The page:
What are the top management concerns for U.S. beekeepers?
Answer: Many and varied, depending on the number of hives you manage
Nationwide, this has been a pretty brutal winter. In North Carolina, we've had more snow than most years. Honey bee colonies are pretty well able to take such weather in stride. It is said that honey bee colonies don't freeze to death, they starve to death. This is because when it gets cold outside, the bees cluster to minimize heat loss. When it gets really cold (say, below 10ºF), they even start to "shiver" to generate heat within the cluster. The long-lived winter bees (which are physiologically different from their summer counterparts, enabling them to live for months rather than weeks) thus consume the honey that they've stored away as their energy source to keep warm all winter long, so as long as they have sufficient honey, they should be just fine.
Nonetheless, winter is the time when most beekeepers experience most of their losses because it is still quite a stressful time for a colony (unpredictable temperature swings, delayed onset of spring, etc…). Thus understanding the reasons behind winter losses are important to helping minimize them; some things are unavoidable, but our job as beekeepers is to do our best at avoiding the avoidable.
There have been a slew of winter-loss surveys in recent years, all of which have been very insightful at teasing apart the different factors that lead to colony demise. This most recent survey, again published by Dennis vanEnglesdorp and his colleagues, present data from last winter (2009-2010) since, after all, it takes quite a bit of time to solicit the information, analyze it, write it up, and get it through the entire peer review process (hence why the process of science is painstaking slow, so a one-year turnaround is really fast!). The report has some similarities with previous years, but also some notable differences.
First, some of the basic statistics. The overall colony losses were 34.4%, right around where previous years have been (plus or minus 5-10%). The average loss for each beekeeper was 42.2%, which is higher because many of the larger beekeepers (more than 500 hives) lost a disproportionately lower number of their colonies (many beekeepers assume the opposite, that large-scale beekeepers have higher losses because they are more abusive to their colonies, but this seems not to be the case). Given that they "acceptable" level of losses of the surveyed beekeepers was 14.5%, these numbers are still disturbing no matter how you look at them.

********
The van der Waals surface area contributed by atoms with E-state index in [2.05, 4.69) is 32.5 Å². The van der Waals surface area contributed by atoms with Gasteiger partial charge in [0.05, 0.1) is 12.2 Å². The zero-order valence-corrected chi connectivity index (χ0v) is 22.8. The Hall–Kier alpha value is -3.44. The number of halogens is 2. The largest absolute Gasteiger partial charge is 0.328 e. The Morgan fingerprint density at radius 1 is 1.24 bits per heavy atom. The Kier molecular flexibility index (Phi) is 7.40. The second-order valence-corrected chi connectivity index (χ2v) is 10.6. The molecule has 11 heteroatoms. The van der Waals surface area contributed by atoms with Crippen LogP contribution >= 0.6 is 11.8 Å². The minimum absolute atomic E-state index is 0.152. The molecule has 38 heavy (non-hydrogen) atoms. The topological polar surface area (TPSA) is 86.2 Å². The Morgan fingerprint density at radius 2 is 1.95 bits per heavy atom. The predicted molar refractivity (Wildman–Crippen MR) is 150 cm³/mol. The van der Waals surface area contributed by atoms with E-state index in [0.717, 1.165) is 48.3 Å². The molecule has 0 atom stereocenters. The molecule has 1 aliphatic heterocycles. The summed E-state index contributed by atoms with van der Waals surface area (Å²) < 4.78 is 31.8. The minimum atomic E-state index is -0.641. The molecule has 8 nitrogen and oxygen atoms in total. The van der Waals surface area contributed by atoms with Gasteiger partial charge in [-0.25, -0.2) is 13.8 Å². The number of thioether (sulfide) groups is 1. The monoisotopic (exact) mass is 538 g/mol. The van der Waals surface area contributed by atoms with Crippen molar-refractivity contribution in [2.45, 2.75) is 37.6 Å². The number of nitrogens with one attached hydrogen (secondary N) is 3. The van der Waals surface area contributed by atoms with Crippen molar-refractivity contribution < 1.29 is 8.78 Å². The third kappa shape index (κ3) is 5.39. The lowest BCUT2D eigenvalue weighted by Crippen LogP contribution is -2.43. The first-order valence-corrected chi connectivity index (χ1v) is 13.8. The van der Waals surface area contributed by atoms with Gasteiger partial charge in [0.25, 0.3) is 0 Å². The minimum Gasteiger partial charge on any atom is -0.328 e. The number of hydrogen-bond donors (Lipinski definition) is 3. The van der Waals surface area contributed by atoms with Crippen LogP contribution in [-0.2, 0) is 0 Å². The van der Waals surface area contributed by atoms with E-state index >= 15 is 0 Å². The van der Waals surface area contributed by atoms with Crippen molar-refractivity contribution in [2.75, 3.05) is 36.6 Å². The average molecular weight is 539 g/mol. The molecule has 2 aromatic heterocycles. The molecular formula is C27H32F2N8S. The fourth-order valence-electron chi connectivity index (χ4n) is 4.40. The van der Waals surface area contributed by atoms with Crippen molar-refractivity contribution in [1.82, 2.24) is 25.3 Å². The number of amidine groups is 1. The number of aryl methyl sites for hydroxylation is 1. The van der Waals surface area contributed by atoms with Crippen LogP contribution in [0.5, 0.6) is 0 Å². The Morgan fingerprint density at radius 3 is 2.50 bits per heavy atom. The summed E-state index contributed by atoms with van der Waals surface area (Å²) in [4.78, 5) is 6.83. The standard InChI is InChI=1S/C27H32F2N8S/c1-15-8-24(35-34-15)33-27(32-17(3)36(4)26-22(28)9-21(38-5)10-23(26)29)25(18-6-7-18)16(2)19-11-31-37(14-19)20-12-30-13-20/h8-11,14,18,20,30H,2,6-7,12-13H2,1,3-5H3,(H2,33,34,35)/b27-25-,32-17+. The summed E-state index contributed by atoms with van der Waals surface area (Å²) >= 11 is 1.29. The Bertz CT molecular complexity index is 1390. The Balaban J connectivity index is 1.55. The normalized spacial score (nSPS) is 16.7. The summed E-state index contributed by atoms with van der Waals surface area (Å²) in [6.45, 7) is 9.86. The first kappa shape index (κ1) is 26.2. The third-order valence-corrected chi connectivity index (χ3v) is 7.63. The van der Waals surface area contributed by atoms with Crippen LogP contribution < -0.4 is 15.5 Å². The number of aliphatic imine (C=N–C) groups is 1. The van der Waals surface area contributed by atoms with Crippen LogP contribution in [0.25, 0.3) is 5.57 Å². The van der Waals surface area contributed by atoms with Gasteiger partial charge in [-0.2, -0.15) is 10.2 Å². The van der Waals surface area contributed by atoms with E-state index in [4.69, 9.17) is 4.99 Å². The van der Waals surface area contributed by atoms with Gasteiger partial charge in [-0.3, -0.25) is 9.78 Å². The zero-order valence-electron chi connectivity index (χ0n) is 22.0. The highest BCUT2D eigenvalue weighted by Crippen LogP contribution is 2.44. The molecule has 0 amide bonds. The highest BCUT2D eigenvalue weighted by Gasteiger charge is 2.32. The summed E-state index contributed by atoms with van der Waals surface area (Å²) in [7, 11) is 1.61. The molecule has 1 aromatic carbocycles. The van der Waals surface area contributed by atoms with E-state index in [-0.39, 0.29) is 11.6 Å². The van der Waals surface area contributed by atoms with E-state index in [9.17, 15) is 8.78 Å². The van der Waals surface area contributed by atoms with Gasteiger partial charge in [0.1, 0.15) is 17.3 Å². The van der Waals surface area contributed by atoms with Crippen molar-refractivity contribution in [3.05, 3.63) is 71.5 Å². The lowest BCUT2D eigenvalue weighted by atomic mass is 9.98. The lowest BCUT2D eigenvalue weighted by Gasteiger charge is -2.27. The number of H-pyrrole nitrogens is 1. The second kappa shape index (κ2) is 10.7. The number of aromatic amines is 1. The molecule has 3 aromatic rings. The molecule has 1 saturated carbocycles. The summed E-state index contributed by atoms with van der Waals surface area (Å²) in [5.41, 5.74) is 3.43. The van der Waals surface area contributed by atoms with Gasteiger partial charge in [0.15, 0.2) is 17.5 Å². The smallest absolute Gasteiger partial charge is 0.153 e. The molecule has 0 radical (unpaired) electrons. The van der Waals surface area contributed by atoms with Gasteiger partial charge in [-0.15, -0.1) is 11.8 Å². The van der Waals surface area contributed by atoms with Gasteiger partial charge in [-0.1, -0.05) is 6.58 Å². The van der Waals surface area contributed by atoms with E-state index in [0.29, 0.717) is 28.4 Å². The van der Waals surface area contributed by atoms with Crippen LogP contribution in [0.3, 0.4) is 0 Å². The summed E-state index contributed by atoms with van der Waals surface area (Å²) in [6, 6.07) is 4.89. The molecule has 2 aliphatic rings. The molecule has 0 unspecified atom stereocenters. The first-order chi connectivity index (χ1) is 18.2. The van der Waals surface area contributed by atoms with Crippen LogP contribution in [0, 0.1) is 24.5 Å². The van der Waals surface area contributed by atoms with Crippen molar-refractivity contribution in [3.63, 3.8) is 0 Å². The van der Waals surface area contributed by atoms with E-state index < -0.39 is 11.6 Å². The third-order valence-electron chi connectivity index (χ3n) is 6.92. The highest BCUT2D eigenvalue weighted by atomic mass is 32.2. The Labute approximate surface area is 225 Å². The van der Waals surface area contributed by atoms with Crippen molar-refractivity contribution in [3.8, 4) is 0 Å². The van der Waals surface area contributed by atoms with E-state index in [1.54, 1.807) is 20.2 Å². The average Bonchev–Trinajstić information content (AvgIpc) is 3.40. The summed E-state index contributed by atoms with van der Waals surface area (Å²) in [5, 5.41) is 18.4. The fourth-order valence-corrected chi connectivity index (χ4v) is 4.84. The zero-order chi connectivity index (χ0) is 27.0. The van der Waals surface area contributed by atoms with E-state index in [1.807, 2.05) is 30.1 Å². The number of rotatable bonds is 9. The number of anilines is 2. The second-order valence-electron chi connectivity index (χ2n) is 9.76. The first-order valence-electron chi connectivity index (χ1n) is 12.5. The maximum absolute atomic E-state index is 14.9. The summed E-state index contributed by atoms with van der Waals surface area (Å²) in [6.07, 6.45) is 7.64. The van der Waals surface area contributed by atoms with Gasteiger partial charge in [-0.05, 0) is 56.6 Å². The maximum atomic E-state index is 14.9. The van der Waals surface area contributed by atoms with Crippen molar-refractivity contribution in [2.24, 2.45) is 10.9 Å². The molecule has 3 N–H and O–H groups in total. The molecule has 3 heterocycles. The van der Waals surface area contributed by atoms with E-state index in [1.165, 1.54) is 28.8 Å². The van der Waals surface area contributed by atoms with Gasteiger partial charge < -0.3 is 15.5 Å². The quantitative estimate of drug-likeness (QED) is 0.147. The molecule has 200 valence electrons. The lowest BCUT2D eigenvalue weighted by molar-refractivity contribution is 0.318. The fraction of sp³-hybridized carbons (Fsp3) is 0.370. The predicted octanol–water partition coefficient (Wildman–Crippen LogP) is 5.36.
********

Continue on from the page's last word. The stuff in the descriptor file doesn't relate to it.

Now to look inside these numbers. Since the majority of the 2.4 million beehives in the U.S. are trucked to northern California in order to pollinate the almond crop, there is a significant management concern about what riskss, if any, the exposure to those orchards might pose. The survey suggests that beekeepers that had bees in almonds, compared to those that did not, had lower losses on average. The same was true for those who moved their colonies at least once the previous year compared to those who kept their bees in place. Thus the migratory nature of bees does not seem to significantly increase the relative risk of their mortality, at least at the superficial level.
More importantly, the self-identified "culprit" of colony death by each surveyed beekeeper varied depending on the scale of their operation. Smaller-scale beekeepers tended to identify "manageable" factors, such as starvation or insufficient colony populations going into winter, as the top reasons for colony mortality. These factors seem to be something that we can have some control over. Larger-scale beekeepers, on the other hand, tended to identify relatively unpredictable factors, such as "poor queens" (27% loss), mite loads (40% loss), and pesticides (45% loss) as their top issues.
So it appears that different management practices can greatly influence the welfare of bee colonies, for both better and for worse. Given that most beekeepers are smaller-scale, and that most small-scale beekeepers reported starvation (44% loss) and weather (57% loss) as the top two factors for colony mortality, then we can go a long way at bolstering the health of our collective honey bee population by ensuring that our hives have sufficient honey stores to make it through a longer-than-average winter.
vanEngelsdorp, D., J. Hayes, R. M. Underwood, D. Caron, and J. Pettis. (2011). A survey of managed honey bee colony losses in the USA, fall 2009 to winter 2010. Journal of Apicultural Research, 50: 1-10.